In the Quest of Sustainability Principle "Reuse": Awareness of Northern Croatia Adult Population

Kristina Detelj, PhD

University of Zagreb, Faculty of Organization and Informatics, Varazdin, Croatia



The world has found itself spinning ever faster and economies producing ever more. But this process cannot go on forever. The Earth we live on is one and only and it has limited resources in comparison with what the people are ready to use. Sustainability of the environment is bitten by recklessness of many but critical voices are being raised in recent decades. As Stahel (2016) noted, contrary to nature and its processes, people are still primarily functioning in linear way – "make, use, dispose". This is fundamentally supported by consumerism approach and the view that the economy prospers only by permanent growth driven by infinite desires of consumers (Rojek 2004). But critical voices emphasize the social role of entrepreneurship (Zahra and Wright 2016) with the conclusion that the entrepreneurship can benefit from lowering their environmental impact (wasteful resource usage) thus also resulting in personal and societal benefits, beside the economic value creation (see about the triple bottom line also in Klarin 2018). This also spurs emerging of new business opportunities (Korhonen, Honkasalo, and Seppälä 2018). As Zahra and Wright (2016) develop it further, the businesses have to "move from 'do no harm' to 'do good'". Sustainability can be promoted by the circular economy (CE). CE is a concept in which instead of linear flow, outputs from one part of the economic process are kept in this part longer (reused, repaired, refurbished) and eventually recycled as the input for the next part of the process. This reduces the waste for the landfill disposal and the needs for resources. (Geisendorf and Pietrulla 2018; Korhonen et al. 2018) Although the definitions clearly rely on the actions of the producers (e.g. companies), we cannot forget the market pull factor and the role of consumers. Raising awareness of the consumers about the consequences of their actions can be an important factor for hurrying up introduction of the CE principles, and especially increased recycling in their everyday operating practices (Abe et al. 2014). Since CE and its principles represent a complex phenomenon, in this paper the focus of research is on the "Reuse" principle and the awareness and willingness of the adult population in northern Croatia region to engage in the reusing the consumer goods. This region is economically strong with higher contribution of the manufacturing industry to the GDP compared to the rest of the country which makes it a good candidate for this preliminary study.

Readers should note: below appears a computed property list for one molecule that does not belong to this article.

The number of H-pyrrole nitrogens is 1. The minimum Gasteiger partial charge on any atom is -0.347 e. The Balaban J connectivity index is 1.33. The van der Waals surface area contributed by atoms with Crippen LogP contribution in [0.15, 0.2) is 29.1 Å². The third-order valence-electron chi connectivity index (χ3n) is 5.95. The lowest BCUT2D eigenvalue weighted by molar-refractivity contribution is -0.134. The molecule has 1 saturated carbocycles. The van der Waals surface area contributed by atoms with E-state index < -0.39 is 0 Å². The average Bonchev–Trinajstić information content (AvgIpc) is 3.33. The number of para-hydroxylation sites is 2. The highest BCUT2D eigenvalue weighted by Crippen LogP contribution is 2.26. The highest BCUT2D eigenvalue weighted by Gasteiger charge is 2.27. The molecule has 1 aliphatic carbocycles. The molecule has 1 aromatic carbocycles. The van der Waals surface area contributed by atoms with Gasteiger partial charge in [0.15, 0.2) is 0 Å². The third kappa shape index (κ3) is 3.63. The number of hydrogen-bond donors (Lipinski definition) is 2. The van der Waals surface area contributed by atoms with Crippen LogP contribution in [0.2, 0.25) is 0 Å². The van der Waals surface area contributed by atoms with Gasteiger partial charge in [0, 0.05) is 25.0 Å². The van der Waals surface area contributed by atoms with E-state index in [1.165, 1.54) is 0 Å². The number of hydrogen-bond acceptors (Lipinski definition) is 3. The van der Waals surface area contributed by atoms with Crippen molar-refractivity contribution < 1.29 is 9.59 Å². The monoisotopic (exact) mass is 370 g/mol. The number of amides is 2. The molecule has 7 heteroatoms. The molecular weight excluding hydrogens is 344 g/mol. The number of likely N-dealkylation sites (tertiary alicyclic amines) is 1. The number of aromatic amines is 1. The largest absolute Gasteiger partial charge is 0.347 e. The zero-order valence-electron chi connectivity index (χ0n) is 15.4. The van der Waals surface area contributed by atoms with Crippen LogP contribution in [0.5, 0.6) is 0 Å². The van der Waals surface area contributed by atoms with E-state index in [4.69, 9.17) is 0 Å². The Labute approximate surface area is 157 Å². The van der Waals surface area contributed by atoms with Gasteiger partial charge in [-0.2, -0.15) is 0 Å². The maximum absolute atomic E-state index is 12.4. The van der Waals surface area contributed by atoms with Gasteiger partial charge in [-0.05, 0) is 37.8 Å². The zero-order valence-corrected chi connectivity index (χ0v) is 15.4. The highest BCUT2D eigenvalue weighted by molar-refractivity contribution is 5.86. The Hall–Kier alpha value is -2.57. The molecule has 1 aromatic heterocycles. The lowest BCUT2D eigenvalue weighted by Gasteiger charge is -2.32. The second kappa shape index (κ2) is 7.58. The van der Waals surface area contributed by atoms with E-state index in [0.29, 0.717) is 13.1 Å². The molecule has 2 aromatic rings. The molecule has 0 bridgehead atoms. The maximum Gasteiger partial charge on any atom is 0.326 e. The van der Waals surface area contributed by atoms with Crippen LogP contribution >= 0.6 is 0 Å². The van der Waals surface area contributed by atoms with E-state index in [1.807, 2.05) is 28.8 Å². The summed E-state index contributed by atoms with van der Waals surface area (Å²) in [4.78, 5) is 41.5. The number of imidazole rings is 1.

Keywords: Sustainability, Circular Economy, Reuse, Reduce, Recycle

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